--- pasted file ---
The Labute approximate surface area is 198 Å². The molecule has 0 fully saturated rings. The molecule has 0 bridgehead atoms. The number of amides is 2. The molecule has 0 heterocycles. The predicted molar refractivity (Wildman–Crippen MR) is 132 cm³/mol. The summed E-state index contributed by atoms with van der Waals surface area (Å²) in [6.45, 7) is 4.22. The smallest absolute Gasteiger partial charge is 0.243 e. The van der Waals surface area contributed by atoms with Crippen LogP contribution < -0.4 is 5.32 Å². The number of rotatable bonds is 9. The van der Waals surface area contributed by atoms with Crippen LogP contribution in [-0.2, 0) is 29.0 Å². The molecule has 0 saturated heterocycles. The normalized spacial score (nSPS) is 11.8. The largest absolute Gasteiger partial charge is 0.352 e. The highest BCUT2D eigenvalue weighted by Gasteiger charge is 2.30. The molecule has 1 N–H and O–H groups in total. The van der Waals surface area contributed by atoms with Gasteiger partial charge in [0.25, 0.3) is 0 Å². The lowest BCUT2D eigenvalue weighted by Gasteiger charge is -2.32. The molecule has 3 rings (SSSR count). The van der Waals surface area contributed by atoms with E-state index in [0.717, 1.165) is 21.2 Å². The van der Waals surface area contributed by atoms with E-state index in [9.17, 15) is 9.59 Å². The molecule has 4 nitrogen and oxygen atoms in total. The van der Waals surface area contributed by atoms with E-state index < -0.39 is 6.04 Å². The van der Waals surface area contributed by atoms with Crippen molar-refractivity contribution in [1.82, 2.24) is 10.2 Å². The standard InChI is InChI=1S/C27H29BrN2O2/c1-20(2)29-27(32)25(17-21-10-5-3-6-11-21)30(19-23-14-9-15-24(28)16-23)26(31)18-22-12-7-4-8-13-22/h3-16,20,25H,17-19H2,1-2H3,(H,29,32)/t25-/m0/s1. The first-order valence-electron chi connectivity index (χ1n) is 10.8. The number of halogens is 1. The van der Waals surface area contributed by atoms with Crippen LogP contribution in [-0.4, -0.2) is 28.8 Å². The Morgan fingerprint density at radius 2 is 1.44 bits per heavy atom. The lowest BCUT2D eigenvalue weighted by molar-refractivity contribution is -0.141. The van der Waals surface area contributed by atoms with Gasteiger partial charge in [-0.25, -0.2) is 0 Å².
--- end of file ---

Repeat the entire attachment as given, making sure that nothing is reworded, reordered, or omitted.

The Labute approximate surface area is 198 Å². The molecule has 0 fully saturated rings. The molecule has 0 bridgehead atoms. The number of amides is 2. The molecule has 0 heterocycles. The predicted molar refractivity (Wildman–Crippen MR) is 132 cm³/mol. The summed E-state index contributed by atoms with van der Waals surface area (Å²) in [6.45, 7) is 4.22. The smallest absolute Gasteiger partial charge is 0.243 e. The van der Waals surface area contributed by atoms with Crippen LogP contribution < -0.4 is 5.32 Å². The number of rotatable bonds is 9. The van der Waals surface area contributed by atoms with Crippen LogP contribution in [-0.2, 0) is 29.0 Å². The molecule has 0 saturated heterocycles. The normalized spacial score (nSPS) is 11.8. The largest absolute Gasteiger partial charge is 0.352 e. The highest BCUT2D eigenvalue weighted by Gasteiger charge is 2.30. The molecule has 1 N–H and O–H groups in total. The van der Waals surface area contributed by atoms with Gasteiger partial charge in [0.25, 0.3) is 0 Å². The lowest BCUT2D eigenvalue weighted by Gasteiger charge is -2.32. The molecule has 3 rings (SSSR count). The van der Waals surface area contributed by atoms with E-state index in [0.717, 1.165) is 21.2 Å². The van der Waals surface area contributed by atoms with E-state index in [9.17, 15) is 9.59 Å². The molecule has 4 nitrogen and oxygen atoms in total. The van der Waals surface area contributed by atoms with E-state index < -0.39 is 6.04 Å². The van der Waals surface area contributed by atoms with Crippen molar-refractivity contribution in [1.82, 2.24) is 10.2 Å². The standard InChI is InChI=1S/C27H29BrN2O2/c1-20(2)29-27(32)25(17-21-10-5-3-6-11-21)30(19-23-14-9-15-24(28)16-23)26(31)18-22-12-7-4-8-13-22/h3-16,20,25H,17-19H2,1-2H3,(H,29,32)/t25-/m0/s1. The first-order valence-electron chi connectivity index (χ1n) is 10.8. The number of halogens is 1. The van der Waals surface area contributed by atoms with Crippen LogP contribution in [-0.4, -0.2) is 28.8 Å². The Morgan fingerprint density at radius 2 is 1.44 bits per heavy atom. The lowest BCUT2D eigenvalue weighted by molar-refractivity contribution is -0.141. The van der Waals surface area contributed by atoms with Gasteiger partial charge in [-0.25, -0.2) is 0 Å².